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3 ways Republicans are trying to use Trump’s conviction to their advantage

A supporter outside a fundraising event for Donald Trump in San Francisco on Thursday isn't put off by his conviction.
Josh Edelson
/
AFP via Getty Images
A supporter outside a fundraising event for Donald Trump in San Francisco on Thursday isn't put off by his conviction.

For the first time in American history, a political party is set to nominate a felon as its presidential candidate.

Republicans continue to rally around Donald Trump, who was found guilty in the New York hush money trial on May 30. He will be sentenced on July 11, just days before the Republican National Convention begins in Milwaukee.

The team at NPR's Trump's Trials podcast broke down three ways the GOP is trying to use Trump’s conviction to the party's advantage.

Donald Trump participates in a town hall event at Dream City Church in Phoenix, Ariz., on Thursday.
Jim Watson / AFP via Getty Images
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AFP via Getty Images
Donald Trump participates in a town hall event at Dream City Church in Phoenix, Ariz., on Thursday.

1. Rally the base

Within minutes of hearing the jury’s decision in Trump’s hush money case, Republican lawmakers flocked to his defense and attacked detractors.

That wasn’t surprising. In fact, after Republican Senate candidate Larry Hogan, who is seen as a moderate and has been critical of Trump, wrote on the social media platform X that Americans should “respect the verdict” and that “all leaders” should “reaffirm what has made this nation great: the rule of law,” Trump adviser Chris LaCivita responded: “You just ended your campaign.”

Trump is expected to appeal the conviction after he is sentenced. For now, he is continuing to cast doubt on the judicial system.

Trump and his allies have, without evidence, said the case was “rigged,” accused the justice system of being “weaponized” by the Biden administration, and claimed the case was politically motivated. In doing so, they are seeking to cast suspicion on the validity of Trump’s guilty verdict and further paint him as the victim of a conspiracy led by the Biden administration.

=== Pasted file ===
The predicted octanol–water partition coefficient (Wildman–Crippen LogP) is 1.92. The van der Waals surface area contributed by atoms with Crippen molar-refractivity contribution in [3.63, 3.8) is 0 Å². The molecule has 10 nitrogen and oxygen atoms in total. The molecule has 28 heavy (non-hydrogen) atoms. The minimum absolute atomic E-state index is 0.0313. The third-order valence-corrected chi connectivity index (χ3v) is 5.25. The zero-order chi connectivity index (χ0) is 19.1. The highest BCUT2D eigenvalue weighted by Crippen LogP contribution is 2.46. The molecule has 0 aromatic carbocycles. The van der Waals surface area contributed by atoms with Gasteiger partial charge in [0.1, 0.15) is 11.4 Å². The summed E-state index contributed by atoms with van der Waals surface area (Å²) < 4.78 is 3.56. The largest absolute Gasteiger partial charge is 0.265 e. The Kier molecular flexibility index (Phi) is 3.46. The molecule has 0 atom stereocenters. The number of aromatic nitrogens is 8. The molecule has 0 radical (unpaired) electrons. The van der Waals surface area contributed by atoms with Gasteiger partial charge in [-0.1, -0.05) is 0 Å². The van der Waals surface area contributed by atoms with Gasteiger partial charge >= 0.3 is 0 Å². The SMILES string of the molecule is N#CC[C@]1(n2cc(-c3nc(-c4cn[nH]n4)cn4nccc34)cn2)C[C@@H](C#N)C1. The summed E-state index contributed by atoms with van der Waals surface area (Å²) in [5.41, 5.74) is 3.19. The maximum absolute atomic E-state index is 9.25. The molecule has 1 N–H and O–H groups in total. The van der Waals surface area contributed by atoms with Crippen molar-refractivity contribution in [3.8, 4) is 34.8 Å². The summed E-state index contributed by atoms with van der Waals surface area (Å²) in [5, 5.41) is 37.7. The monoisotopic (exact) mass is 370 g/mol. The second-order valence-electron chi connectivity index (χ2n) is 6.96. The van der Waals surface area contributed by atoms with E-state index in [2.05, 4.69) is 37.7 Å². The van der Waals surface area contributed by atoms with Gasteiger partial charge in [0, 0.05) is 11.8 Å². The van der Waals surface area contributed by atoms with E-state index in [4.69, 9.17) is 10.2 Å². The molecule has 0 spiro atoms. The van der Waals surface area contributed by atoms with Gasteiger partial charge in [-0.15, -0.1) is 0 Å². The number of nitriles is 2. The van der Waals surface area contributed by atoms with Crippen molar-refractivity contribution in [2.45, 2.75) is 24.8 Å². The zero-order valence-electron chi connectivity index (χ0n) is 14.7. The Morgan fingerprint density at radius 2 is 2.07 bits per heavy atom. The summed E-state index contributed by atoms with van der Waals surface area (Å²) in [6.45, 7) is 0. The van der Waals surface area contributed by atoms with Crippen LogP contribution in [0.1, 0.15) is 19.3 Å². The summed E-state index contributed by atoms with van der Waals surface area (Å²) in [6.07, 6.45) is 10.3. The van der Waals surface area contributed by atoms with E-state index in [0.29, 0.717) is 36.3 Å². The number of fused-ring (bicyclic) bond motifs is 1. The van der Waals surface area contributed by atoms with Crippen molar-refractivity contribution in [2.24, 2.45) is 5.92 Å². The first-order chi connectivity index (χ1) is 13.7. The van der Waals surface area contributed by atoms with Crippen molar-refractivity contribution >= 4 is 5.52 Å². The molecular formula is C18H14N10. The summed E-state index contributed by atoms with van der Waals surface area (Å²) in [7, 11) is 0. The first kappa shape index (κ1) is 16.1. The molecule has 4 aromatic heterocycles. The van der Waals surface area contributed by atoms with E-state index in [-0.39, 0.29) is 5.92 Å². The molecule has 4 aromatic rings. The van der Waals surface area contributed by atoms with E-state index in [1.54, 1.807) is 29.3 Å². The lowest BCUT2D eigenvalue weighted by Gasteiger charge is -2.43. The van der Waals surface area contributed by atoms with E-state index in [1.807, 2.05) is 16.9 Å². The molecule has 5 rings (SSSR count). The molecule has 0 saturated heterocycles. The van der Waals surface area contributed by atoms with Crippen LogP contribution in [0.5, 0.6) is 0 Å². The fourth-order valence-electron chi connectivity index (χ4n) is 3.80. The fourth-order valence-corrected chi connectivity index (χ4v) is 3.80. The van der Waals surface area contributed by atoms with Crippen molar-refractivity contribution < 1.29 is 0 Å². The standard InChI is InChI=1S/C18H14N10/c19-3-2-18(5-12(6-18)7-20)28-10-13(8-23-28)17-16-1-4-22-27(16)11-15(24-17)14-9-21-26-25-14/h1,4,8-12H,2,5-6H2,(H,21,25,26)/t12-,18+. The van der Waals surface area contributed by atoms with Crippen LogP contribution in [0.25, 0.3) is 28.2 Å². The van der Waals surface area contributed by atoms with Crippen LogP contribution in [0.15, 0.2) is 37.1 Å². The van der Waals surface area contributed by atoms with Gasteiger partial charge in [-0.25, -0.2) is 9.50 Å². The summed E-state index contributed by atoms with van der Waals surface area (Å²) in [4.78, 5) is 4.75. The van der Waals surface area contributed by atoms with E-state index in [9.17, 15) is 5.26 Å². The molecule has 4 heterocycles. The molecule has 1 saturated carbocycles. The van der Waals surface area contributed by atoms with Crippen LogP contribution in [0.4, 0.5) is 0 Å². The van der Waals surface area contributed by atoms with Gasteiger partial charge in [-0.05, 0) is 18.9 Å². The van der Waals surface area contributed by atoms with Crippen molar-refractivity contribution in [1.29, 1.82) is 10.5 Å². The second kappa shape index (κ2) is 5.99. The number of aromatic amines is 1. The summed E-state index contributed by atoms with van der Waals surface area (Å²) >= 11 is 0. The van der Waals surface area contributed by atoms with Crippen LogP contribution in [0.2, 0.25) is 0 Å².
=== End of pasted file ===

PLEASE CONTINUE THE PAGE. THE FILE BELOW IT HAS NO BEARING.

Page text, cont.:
To be clear, the Department of Justice and the Biden administration were not involved in this case. That’s because this was a state case (which also means Trump would not be able to pardon himself if he wins the election in November).

At rallies and outside fundraising events, supporters have started bringing signs reading things like "our favorite felon" and "we stand proud w/ the convicted! Trump 24."

A supporter holds a sign reading "Our Favorite Felon" outside a fundraising event for Donald Trump on Thursday.
Josh Edelson / AFP via Getty Images
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AFP via Getty Images
A supporter holds a sign reading "Our Favorite Felon" outside a fundraising event for Donald Trump on Thursday.

2. Revenge

Conservatives' false claims that the trial was rigged are often followed by calls for revenge.

Fox News host Jesse Watters said on X, “We’re going to get back up and vanquish the evil forces that are destroying this republic.” Conservative commentator Megyn Kelly said on her radio show, “These Democrats will rue the day they decided to use lawfare to stop a presidential candidate.”

Others have suggested pursuing legal action against the prosecutors and judge involved in the hush money case.

Trump himself was asked about retribution in an interview with Dr. Phil on Friday. In the interview, Dr. Phil said he believed that revenge and retribution was unhealthy for the country and Trump did not have time to “get even” if elected president again. Trump responded by saying: “Revenge does take time, I will say that. And sometimes revenge can be justified.”

3. Money

The Trump campaign claims it raised $53 million in the first 24 hours after the verdict, and $141 million for the entire month of May. NPR Senior Political Editor and Correspondent Domenico Montanaro points out, “[This] will make a significant dent in helping the Trump campaign catch back up to the Biden campaign, who’s had a significant advantage all along.”

But Trump may not use all this money on the campaign. As Trump’s Trials reported in February, about $50 million, up until that point, had been diverted from one of his political PACs to pay for his legal fees.

“Trump’s certainly using this conviction, as he did the indictments, to try to help him shore up his base and raise money,” Montanaro said. “But again, does that mean independents, persuadable voters in key states, are going to look fondly [at this]? We don’t know.”

What to watch: In the coming weeks, we are expecting the Supreme Court to release its decision on whether sitting presidents have legal immunity. Trump is claiming he cannot be prosecuted for his alleged actions surrounding the attempts to overturn the 2020 election because he was president and therefore immune. The court’s decision will determine if the federal election interference case goes to trial at all.

Want to dive more into the details and how the Trump campaign is trying to seize this moment? Listen to the full episode of the Trump’s Trials podcast.

Copyright 2024 NPR

Tyler Bartlam
[Copyright 2024 NPR]